We note that for the discrimination of surface and subsurface layers one could apply nano-FTIR peak ratios obtained from other demodulation orders n (for example the ratios \(\varphi _4^{{\mathrm{max}}}/\varphi _2^{{\mathrm{max}}}\) or\(\varphi _3^{{\mathrm{max}}}/\varphi _2^{{\mathrm{max}}}\), see Supplementary Fig. 5), as far as the respective near-field signals are background free and of sufficiently large signal-to-noise ratio.

We apply our findings to clarify the location of PMMA in the SBR/PMMA blend studied in Fig. 1. To that end, we plotted the spectral peak positions \(\omega _3^{{\mathrm{max}}}\) and peak height ratios C recorded at positions A–D versus the corresponding peak heights \(\varphi _3^{{\mathrm{max}}}\) (Fig. 6e, f). We find that the peak position \(\omega _3^{{\mathrm{max}}} = 1738\,{\mathrm{cm}}^{ - 1}\) for the largest peak height \(\varphi _3^{{\mathrm{max}}}\) (position A) agrees well with the peak position of a thick PMMA surface layer (compare Fig. 6e with Fig. 6a). Together with the large peak height and the sharp material boundaries at the sample surface observed in the AFM mechanical phase image (see description of Fig. 1), we conclude that at position A a thick PMMA surface layer is probed. As discussed above, we use the data point recorded at position A as reference measurement to clarify the location of PMMA at the points B–D. The combined reduction of C and \(\varphi _3^{{\mathrm{max}}}\) (relative to position A) at each of the positions B–D reliably reveals that a subsurface PMMA layer is probed (as indicated in Fig. 6f by the dark gray area analogous to Fig. 6b, d). This conclusion is supported in Fig. 6e, where we observe strong spectral red shifts down to \(\omega _3^{{\mathrm{max}}} = 1732\,{\mathrm{cm}}^{ - 1}\) as the peak height decreases (positions B–D), which is much stronger than that for thin PMMA surface layers (black dots in Fig. 6a and Mastel et. al.22).

Discussion

We have chosen to study the nano-FTIR peak characteristics of the C=O bond, as it represents a typical molecular vibration. Being able to describe this vibration by a Lorenz oscillator model, as most other molecular vibrational bonds, our findings regarding peak shifts and peak height ratios can be assumed to be valid for most molecular vibrational bonds. To corroborate this assumption, we performed a largely extended study. All results of this study are presented in Supplementary Figs. 614. In the following, we briefly outline the study and summarize and discuss the main results.

Supplementary Figs. 68 present calculations of the momentum-dependent Fresnel reflection coefficient, nano-FTIR peak shifts, and peak height ratios for various C–C–O and C–O–C bonds of surface and subsurface PMMA layers between 1100 and 1300 cm−1. The corresponding molecular vibrations differ not only regarding the chemical bonding, but also in oscillator strength, and partially overlap spectrally. Analogous to Supplementary Figs. 68, Supplementary Figs. 9, 10 show our results obtained for surface and subsurface polyethylene-oxide layers, which exhibits three C–O stretching modes of different oscillator strengths. The calculations are complemented by experimental results in Supplementary Fig. 11. We also calculated peak shifts and peak height ratios for surface and subsurface layers modeled by a Lorenz oscillator with different high-frequency permittivity (Supplementary Fig. 12). Finally, we study the nano-FTIR peak shifts and peak height ratios of the C=O bond of PMMA subsurface layers as a function of layer depth d2 and thickness t2 (Supplementary Fig. 13) and in dependence of the permittivity of the capping layer (Supplementary Fig. 14).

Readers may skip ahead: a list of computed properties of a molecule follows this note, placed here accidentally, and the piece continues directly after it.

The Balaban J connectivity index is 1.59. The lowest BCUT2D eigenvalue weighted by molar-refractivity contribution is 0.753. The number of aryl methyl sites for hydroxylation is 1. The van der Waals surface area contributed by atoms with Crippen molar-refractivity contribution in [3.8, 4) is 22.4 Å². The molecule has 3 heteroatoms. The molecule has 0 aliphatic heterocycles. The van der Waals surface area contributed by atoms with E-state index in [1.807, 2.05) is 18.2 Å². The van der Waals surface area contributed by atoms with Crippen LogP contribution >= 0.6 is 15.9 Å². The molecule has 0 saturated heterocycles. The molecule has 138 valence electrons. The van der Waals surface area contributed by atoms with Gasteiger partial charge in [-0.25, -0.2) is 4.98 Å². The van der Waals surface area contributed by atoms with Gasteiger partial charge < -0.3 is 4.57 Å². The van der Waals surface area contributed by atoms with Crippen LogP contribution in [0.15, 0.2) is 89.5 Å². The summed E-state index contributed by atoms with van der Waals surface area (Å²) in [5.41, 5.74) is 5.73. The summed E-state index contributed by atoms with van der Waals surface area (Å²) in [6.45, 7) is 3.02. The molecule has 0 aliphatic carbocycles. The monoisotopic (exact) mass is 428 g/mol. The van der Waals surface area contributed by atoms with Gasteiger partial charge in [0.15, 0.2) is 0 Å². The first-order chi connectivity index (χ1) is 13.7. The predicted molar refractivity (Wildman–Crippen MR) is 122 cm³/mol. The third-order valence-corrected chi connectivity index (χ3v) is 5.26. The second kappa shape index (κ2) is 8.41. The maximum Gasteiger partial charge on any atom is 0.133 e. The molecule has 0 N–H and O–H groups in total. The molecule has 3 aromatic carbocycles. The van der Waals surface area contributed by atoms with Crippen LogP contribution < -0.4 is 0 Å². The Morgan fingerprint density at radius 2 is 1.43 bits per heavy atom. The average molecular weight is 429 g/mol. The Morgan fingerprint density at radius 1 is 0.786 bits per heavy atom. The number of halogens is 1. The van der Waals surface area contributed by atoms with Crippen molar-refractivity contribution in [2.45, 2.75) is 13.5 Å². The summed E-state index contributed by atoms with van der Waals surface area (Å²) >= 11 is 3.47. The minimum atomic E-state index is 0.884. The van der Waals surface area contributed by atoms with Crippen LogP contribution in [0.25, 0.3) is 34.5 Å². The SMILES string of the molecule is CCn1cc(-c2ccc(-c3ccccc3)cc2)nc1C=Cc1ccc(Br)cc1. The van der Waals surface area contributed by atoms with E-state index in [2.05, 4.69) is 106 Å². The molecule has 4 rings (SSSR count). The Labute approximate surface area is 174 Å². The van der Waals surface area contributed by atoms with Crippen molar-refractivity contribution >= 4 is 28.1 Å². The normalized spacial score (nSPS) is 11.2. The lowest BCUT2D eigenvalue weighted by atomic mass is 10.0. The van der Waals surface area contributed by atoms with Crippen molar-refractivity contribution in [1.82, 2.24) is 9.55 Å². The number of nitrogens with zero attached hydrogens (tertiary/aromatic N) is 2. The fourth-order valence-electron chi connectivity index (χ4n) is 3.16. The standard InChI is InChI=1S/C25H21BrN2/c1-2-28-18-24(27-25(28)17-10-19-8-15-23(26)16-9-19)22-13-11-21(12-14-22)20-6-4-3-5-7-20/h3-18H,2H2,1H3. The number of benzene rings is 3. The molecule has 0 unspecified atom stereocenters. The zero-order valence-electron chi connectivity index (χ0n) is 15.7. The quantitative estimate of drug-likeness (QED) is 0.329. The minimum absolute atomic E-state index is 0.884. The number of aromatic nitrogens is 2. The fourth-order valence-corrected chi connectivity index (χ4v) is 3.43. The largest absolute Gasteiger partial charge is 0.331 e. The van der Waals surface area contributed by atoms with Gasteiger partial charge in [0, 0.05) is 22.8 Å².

From the results presented in Supplementary Figs. 614, we can derive the following general conclusions: (1) nano-FTIR peak positions of subsurface layers are shifted to lower frequencies (red shift) compared with that of surface layers of the same thickness. With increasing depth d2 of the subsurface layer, the red shift increases. The amount of the red shift, however, strongly depends on the oscillator strength and can vary from being negligibly small (<1 cm−1) to several wavenumbers, similar to the C=O peak of PMMA. (2) Most interesting and important, the peak height ratios \(C = \varphi _4^{{\mathrm{max}}}/\varphi _3^{{\mathrm{max}}}\) observed for all studied molecular vibrations behave nearly the same as that of the C=O peak, and thus can be considered as a rather robust criterium for distinguishing surface and subsurface layers. (3) With decreasing thickness t2 of the subsurface layer or increasing permittivity of the capping layer, the peak heights and spectral peak shifts reduce, which in turn reduces the depths d2 at which a nano-FTIR peak can be practically detected. Generally, and as is the case for any other measurement technique, our results can be applied only for the case that an absorption peak shows sufficient signal-to-noise ratio in the nano-FTIR spectrum and that the peak shifts are large enough to be resolved by typical nano-FTIR instrumentation.